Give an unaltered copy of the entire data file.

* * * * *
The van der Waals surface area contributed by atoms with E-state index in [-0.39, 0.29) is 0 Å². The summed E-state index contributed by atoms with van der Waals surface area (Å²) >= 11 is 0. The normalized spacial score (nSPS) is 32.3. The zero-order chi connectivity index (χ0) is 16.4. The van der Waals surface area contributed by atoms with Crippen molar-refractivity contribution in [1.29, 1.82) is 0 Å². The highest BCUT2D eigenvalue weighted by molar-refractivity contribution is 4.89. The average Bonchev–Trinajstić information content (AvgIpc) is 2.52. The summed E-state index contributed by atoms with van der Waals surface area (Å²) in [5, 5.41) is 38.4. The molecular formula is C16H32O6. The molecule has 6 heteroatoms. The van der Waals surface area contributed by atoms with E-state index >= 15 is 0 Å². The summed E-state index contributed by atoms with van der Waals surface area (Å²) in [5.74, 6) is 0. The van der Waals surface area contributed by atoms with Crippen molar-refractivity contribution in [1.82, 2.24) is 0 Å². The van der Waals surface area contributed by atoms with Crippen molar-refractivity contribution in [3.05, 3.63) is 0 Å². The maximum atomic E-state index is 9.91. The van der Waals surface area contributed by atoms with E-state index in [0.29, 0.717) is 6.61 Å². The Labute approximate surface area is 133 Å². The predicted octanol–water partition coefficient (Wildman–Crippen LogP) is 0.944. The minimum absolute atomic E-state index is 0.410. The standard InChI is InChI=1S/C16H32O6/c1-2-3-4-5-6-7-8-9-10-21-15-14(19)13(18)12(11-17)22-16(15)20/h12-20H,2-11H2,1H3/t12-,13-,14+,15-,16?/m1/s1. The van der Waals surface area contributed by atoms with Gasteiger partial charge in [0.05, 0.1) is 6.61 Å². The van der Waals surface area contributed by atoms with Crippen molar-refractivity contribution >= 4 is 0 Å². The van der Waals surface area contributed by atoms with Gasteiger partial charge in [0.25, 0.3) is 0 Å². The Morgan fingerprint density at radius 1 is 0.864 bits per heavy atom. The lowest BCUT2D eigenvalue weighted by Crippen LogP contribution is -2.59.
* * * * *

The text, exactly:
The van der Waals surface area contributed by atoms with E-state index in [-0.39, 0.29) is 0 Å². The summed E-state index contributed by atoms with van der Waals surface area (Å²) >= 11 is 0. The normalized spacial score (nSPS) is 32.3. The zero-order chi connectivity index (χ0) is 16.4. The van der Waals surface area contributed by atoms with Crippen molar-refractivity contribution in [1.29, 1.82) is 0 Å². The highest BCUT2D eigenvalue weighted by molar-refractivity contribution is 4.89. The average Bonchev–Trinajstić information content (AvgIpc) is 2.52. The summed E-state index contributed by atoms with van der Waals surface area (Å²) in [5, 5.41) is 38.4. The molecular formula is C16H32O6. The molecule has 6 heteroatoms. The van der Waals surface area contributed by atoms with E-state index >= 15 is 0 Å². The summed E-state index contributed by atoms with van der Waals surface area (Å²) in [5.74, 6) is 0. The van der Waals surface area contributed by atoms with Crippen molar-refractivity contribution in [1.82, 2.24) is 0 Å². The van der Waals surface area contributed by atoms with Crippen molar-refractivity contribution in [3.05, 3.63) is 0 Å². The maximum atomic E-state index is 9.91. The van der Waals surface area contributed by atoms with E-state index in [0.29, 0.717) is 6.61 Å². The Labute approximate surface area is 133 Å². The predicted octanol–water partition coefficient (Wildman–Crippen LogP) is 0.944. The minimum absolute atomic E-state index is 0.410. The standard InChI is InChI=1S/C16H32O6/c1-2-3-4-5-6-7-8-9-10-21-15-14(19)13(18)12(11-17)22-16(15)20/h12-20H,2-11H2,1H3/t12-,13-,14+,15-,16?/m1/s1. The van der Waals surface area contributed by atoms with Gasteiger partial charge in [0.05, 0.1) is 6.61 Å². The van der Waals surface area contributed by atoms with Crippen molar-refractivity contribution >= 4 is 0 Å². The van der Waals surface area contributed by atoms with Gasteiger partial charge in [0.25, 0.3) is 0 Å². The Morgan fingerprint density at radius 1 is 0.864 bits per heavy atom. The lowest BCUT2D eigenvalue weighted by Crippen LogP contribution is -2.59.